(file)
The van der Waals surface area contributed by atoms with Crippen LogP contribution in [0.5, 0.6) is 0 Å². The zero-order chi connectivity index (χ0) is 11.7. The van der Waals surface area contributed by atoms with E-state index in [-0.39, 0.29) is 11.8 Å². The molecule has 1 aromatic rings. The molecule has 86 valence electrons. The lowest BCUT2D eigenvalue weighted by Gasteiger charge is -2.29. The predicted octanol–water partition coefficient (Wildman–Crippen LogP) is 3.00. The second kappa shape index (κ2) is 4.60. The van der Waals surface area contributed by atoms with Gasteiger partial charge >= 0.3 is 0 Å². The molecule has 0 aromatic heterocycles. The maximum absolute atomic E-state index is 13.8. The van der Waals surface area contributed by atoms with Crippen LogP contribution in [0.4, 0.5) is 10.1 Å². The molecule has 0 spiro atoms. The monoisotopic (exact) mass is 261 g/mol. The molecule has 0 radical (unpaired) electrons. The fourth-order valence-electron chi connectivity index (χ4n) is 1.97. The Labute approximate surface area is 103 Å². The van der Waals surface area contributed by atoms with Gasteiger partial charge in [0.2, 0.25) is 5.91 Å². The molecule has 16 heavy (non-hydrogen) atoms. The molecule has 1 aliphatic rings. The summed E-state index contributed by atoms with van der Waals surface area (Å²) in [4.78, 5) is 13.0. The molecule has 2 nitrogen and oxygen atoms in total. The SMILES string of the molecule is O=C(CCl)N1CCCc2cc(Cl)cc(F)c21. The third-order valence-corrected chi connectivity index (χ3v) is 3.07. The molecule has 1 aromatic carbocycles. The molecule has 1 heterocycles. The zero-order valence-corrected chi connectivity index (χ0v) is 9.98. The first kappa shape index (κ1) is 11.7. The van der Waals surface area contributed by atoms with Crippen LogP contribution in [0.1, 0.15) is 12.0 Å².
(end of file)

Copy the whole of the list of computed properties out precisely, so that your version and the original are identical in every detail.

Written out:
The van der Waals surface area contributed by atoms with Crippen LogP contribution in [0.5, 0.6) is 0 Å². The zero-order chi connectivity index (χ0) is 11.7. The van der Waals surface area contributed by atoms with E-state index in [-0.39, 0.29) is 11.8 Å². The molecule has 1 aromatic rings. The molecule has 86 valence electrons. The lowest BCUT2D eigenvalue weighted by Gasteiger charge is -2.29. The predicted octanol–water partition coefficient (Wildman–Crippen LogP) is 3.00. The second kappa shape index (κ2) is 4.60. The van der Waals surface area contributed by atoms with Gasteiger partial charge >= 0.3 is 0 Å². The molecule has 0 aromatic heterocycles. The maximum absolute atomic E-state index is 13.8. The van der Waals surface area contributed by atoms with Crippen LogP contribution in [0.4, 0.5) is 10.1 Å². The molecule has 0 spiro atoms. The monoisotopic (exact) mass is 261 g/mol. The molecule has 0 radical (unpaired) electrons. The fourth-order valence-electron chi connectivity index (χ4n) is 1.97. The Labute approximate surface area is 103 Å². The van der Waals surface area contributed by atoms with Gasteiger partial charge in [0.2, 0.25) is 5.91 Å². The molecule has 16 heavy (non-hydrogen) atoms. The molecule has 1 aliphatic rings. The summed E-state index contributed by atoms with van der Waals surface area (Å²) in [4.78, 5) is 13.0. The molecule has 2 nitrogen and oxygen atoms in total. The SMILES string of the molecule is O=C(CCl)N1CCCc2cc(Cl)cc(F)c21. The third-order valence-corrected chi connectivity index (χ3v) is 3.07. The molecule has 1 aromatic carbocycles. The molecule has 1 heterocycles. The zero-order valence-corrected chi connectivity index (χ0v) is 9.98. The first kappa shape index (κ1) is 11.7. The van der Waals surface area contributed by atoms with Crippen LogP contribution in [0.1, 0.15) is 12.0 Å².